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Family First » lay offs http://familyfirst.com Servings Families Online since 1998 Fri, 02 Oct 2015 20:25:31 +0000 en-US hourly 1 http://wordpress.org/?v=4.2.5 5 Tips for Raising Money-Savvy Kids During Tough Timeshttp://familyfirst.com/5-tips-for-raising-money-savvy-kids-during-tough-times.html http://familyfirst.com/5-tips-for-raising-money-savvy-kids-during-tough-times.html#comments Mon, 24 Jan 2011 16:01:05 +0000 http://familyfirst.com/?p=6873 post thumbnail

When medical bills, lay-offs and furloughs hit Sarah Cook’s house, she turned the family’s “belt-tightening” into some great life lessons for her kids.

Cook is the founder of Raising CEO Kids and the mother of three young entrepreneurs.

Each of her children have figured out ways to bring in some extra money for themselves while learning a lot about how to manage money and they are all under 15 years old!

Cook offers these tips she presented to her kids and how they figured out ways to maximize a challenge.


For birthdays and holidays, Cook decided to give her children a budget for them to choose how to spend. This means they could either have a party, get gifts or do both but they understood there was a finite amount to be spent. Cook says her daughter chose the party option for her birthday and then built a budget around what she wanted. Her friends had a blast and she still got gifts from them so she was very happy. The lesson came in understanding how much things cost and working to stay within the given amount of money.

Ask Them What They Want to Give Up:

Cook says when they presented the situation to their kids and asked what could be done to help with cost-savings, she was amazed at what they came up with. They gave up cable television (in exchange for keeping the internet). They helped plan dinners to save money on going out for dinner. They opted for “staycations” instead of going places and they helped with Cook’s business so she didn’t spend as much on her hourly support staff. All were amazing choices that really made a difference for her family.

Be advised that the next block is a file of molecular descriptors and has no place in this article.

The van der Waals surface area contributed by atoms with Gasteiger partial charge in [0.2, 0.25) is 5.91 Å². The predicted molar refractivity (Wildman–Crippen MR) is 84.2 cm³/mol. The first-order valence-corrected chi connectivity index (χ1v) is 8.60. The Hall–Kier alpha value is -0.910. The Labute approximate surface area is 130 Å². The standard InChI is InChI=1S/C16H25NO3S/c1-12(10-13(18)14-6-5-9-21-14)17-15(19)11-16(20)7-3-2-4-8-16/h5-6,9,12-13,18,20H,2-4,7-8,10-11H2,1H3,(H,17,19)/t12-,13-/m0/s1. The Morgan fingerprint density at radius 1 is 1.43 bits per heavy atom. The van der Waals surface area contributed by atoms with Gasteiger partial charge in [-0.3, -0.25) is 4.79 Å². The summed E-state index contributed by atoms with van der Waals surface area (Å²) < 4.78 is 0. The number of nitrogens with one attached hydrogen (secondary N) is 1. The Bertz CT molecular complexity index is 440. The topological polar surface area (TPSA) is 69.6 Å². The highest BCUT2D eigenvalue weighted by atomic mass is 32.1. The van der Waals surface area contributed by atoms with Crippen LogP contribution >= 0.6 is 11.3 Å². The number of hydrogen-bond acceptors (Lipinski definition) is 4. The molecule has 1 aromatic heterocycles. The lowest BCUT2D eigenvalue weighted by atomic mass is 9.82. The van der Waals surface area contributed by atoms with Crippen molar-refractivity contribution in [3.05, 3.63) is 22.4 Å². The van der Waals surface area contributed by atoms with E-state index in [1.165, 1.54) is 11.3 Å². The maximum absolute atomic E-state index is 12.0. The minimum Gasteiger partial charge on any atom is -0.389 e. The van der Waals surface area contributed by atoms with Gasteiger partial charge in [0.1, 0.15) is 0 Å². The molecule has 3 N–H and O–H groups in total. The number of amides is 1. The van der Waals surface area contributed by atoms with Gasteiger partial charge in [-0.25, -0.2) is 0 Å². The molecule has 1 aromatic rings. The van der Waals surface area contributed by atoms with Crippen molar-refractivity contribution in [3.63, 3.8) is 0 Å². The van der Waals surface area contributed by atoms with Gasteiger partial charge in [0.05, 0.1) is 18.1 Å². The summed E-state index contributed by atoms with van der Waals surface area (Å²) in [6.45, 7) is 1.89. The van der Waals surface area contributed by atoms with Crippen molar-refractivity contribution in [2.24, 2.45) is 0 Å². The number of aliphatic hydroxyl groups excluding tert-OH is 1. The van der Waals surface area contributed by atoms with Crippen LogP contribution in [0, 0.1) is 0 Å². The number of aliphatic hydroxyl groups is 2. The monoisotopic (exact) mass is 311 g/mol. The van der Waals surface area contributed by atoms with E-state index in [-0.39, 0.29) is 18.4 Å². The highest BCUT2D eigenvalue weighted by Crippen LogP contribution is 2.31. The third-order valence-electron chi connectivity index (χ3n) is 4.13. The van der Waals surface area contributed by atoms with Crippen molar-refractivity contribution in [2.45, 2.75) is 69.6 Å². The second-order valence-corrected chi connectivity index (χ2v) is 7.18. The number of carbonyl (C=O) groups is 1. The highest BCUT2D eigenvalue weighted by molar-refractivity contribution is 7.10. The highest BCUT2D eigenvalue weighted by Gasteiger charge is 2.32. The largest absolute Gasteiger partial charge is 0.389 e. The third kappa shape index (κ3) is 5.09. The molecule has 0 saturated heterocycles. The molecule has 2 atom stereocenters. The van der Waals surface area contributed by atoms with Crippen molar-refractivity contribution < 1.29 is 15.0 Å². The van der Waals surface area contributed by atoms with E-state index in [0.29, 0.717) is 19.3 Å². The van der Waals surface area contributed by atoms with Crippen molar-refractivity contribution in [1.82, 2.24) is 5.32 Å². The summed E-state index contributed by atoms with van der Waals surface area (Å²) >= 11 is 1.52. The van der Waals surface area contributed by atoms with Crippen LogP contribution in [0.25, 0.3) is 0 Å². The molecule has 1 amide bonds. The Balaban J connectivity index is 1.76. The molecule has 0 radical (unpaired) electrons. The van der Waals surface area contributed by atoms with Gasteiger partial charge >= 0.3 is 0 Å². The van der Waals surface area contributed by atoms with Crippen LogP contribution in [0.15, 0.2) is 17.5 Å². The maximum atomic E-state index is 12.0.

Change Your Words:

Instead of the old refrain “We can’t afford that” Cook said they started using the words “We are choosing not to spend our money on that right now.” And instead of saying “No, you can’t” they replaced that with “How do you plan to create that?” This spurred the creative juices for her children. Her son figured out how to make enough of his own money to buy a guitar, some video lessons and an iPod.

Have Meals Together:

Eating in really saves a lot of money. Additionally, the time together as a family is priceless in terms of the strength it adds for discussion, planning and just being a family unit. Cook suggests letting the kids help plan and make the meals so they feel even more a part of the process.

Teach them how to Create Constant Cash:

What can they do with gift money to start their own business? What can they do on their own – mowing lawns, babysitting, computer skills, or shoveling snow? These are just a few easy options for generating a little cash for themselves.

One bonus tip from Cook:

Remember charity. Cook’s children give 10% of whatever they earn right off the top to give to others who are not as fortunate as themselves. This is a huge life lesson for children and one Cook’s children really feel strongly about.

Cook’s tips came from her recent blog post you can read here. Her final words were such a great summary: “Turn the financial MESS into a MESSAGE – a message of hope, possibilities, choices, strength, and a ‘can do it’ attitude.” Awesome!

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